# In a real gas is heat carried by molecular vibrations as well as translational velocity?

It's clear that the mean velocity of gas particles determine what we measure as temperature, but is there also a significant amount of energy carried in molecular vibrations?

For example, at the same temperature and pressure would you expect water molecules to carry more heat than nitrogen molecules since the water molecules have more modes of vibration?

The simple answer is "look at the heat capacity".

For a simple mono-atomic gas, the heat capacity is $\frac32 R$ per mole. For a diatomic gas, it's $\frac52 R$ - because two new modes (rotations) appear that can be excited and contain energy ... after which the equipartition principle does the rest.

Note that the diatomic gas does not have a heat capacity of $\frac72 R$ as you would expect if rotation about its axis or vibration along its axis were involved in storing energy. The reason is that these modes are quantized - and that the thermal energies are insufficient to excite a reasonable fraction of the molecules into the higher energy state. Thus the assumptions that go into the equipartition principle don't apply - and the heat capacity reflects that.

If you have more complex molecules, you can get certain bending modes that will be excited more easily - these are capable of acting as reservoirs of thermal energy, and will affect the heat capacity. For such gases the answer would be "yes".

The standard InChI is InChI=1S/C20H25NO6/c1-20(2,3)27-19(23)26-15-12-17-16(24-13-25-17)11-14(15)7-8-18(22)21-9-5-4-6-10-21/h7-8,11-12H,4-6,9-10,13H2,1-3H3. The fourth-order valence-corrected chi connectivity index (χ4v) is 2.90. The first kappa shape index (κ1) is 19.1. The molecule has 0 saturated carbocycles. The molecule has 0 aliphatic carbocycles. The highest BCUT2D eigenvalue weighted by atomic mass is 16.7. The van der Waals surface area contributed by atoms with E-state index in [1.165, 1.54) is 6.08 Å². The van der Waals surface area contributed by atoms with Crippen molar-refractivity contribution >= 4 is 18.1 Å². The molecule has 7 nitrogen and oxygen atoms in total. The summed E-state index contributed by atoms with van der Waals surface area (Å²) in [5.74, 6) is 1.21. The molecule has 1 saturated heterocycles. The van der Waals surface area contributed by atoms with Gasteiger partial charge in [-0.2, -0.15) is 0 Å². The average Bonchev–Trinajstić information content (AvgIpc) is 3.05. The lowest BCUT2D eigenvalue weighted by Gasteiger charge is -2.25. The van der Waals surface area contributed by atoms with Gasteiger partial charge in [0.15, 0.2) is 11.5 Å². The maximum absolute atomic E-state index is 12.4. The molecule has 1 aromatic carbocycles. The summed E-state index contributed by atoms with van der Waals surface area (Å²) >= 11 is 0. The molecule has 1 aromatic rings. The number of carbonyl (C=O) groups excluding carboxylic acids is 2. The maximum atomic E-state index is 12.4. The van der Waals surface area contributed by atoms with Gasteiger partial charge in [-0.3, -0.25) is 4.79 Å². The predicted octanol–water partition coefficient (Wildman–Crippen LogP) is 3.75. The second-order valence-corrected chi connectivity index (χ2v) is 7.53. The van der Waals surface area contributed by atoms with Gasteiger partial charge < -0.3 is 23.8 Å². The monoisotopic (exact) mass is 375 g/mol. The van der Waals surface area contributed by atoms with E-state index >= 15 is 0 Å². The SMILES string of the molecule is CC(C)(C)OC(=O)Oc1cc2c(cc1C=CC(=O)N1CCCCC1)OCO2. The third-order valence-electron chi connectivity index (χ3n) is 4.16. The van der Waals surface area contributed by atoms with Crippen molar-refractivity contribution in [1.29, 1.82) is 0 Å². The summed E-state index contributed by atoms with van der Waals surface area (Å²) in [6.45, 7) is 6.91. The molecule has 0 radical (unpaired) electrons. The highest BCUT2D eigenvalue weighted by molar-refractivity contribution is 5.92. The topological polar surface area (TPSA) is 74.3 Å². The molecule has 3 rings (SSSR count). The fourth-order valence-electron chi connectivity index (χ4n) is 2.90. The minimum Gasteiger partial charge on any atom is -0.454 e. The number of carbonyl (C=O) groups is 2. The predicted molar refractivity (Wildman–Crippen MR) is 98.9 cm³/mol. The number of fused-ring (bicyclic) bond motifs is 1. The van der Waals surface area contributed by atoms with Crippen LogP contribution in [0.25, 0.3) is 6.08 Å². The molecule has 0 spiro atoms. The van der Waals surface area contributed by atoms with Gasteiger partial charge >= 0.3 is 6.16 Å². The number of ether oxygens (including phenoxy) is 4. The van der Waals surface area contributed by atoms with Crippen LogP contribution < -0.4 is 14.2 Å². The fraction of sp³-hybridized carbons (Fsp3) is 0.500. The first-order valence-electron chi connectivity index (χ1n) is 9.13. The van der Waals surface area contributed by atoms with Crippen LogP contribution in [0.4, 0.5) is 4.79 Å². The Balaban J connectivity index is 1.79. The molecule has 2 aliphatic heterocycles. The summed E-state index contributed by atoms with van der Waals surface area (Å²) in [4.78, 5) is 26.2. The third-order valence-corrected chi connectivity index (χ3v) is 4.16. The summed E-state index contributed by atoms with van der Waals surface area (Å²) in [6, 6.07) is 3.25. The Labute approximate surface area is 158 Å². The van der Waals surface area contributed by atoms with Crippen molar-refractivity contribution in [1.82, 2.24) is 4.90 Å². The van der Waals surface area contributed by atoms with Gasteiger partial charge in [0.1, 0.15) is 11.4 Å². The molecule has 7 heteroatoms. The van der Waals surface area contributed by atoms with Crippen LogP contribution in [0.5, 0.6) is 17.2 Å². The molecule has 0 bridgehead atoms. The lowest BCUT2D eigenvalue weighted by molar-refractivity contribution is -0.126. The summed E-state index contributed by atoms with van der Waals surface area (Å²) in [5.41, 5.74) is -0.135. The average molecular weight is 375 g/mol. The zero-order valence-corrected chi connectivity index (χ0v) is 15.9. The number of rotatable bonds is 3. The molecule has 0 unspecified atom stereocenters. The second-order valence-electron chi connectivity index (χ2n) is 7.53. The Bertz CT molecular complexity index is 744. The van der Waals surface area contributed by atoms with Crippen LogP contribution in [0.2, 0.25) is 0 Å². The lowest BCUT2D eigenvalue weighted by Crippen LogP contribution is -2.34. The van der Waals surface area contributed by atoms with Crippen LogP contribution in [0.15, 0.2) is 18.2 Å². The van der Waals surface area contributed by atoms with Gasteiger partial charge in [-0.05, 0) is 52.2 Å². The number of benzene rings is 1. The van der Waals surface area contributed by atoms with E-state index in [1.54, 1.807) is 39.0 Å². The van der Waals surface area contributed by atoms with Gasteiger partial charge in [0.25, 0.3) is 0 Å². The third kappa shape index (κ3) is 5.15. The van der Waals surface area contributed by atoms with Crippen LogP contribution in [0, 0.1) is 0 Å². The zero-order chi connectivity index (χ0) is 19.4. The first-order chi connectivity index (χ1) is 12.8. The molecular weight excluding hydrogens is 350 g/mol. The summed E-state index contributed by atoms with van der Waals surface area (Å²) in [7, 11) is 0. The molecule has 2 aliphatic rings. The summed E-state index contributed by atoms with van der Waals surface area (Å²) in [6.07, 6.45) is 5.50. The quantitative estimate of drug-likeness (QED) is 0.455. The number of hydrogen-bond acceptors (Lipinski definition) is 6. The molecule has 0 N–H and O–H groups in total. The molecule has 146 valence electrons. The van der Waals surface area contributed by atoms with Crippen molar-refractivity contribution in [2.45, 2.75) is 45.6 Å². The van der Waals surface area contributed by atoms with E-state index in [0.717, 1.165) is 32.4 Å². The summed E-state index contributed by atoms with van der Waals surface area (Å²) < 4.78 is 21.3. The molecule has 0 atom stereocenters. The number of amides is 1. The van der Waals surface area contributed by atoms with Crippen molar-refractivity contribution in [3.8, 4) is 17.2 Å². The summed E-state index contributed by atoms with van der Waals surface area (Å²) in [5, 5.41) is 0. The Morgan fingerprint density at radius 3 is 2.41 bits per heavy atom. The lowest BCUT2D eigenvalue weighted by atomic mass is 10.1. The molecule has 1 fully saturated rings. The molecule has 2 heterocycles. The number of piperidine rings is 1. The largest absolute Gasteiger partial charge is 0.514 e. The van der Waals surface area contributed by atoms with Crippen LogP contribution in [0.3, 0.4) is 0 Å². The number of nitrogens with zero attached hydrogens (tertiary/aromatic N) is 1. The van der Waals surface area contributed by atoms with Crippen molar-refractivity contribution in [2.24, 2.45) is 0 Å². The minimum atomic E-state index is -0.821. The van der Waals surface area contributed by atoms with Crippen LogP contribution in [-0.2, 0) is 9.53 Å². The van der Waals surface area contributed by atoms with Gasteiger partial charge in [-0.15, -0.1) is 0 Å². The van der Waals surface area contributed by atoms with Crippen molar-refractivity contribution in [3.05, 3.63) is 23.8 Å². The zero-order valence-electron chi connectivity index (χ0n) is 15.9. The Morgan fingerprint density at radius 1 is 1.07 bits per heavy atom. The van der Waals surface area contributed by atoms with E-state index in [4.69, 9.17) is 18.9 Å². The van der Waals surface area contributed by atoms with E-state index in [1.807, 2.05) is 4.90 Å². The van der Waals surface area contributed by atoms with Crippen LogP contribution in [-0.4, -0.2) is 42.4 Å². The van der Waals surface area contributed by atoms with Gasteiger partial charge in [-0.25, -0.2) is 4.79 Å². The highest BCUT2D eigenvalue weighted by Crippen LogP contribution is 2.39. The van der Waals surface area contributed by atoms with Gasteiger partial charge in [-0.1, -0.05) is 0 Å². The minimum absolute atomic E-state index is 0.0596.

Note that for water, a significant additional complication is the formation of hydrogen bonds between molecules at lower temperatures; this affects the heat capacity of water in the liquid form in particular (heat capacity changes with temperature for liquid water; and to a lesser degree, for steam). According to this table, the heat capacity of steam actually increases with temperature. This suggests that the vibration modes become more important as temperature goes up. This is even more evident in the heat capacity for liquid water: while it is initially almost flat at 4.2 kJ/Kg/K, around 260°C it rises to 5 kJ/kg/K and then quickly to 10 kJ/kg/K around 250 °C.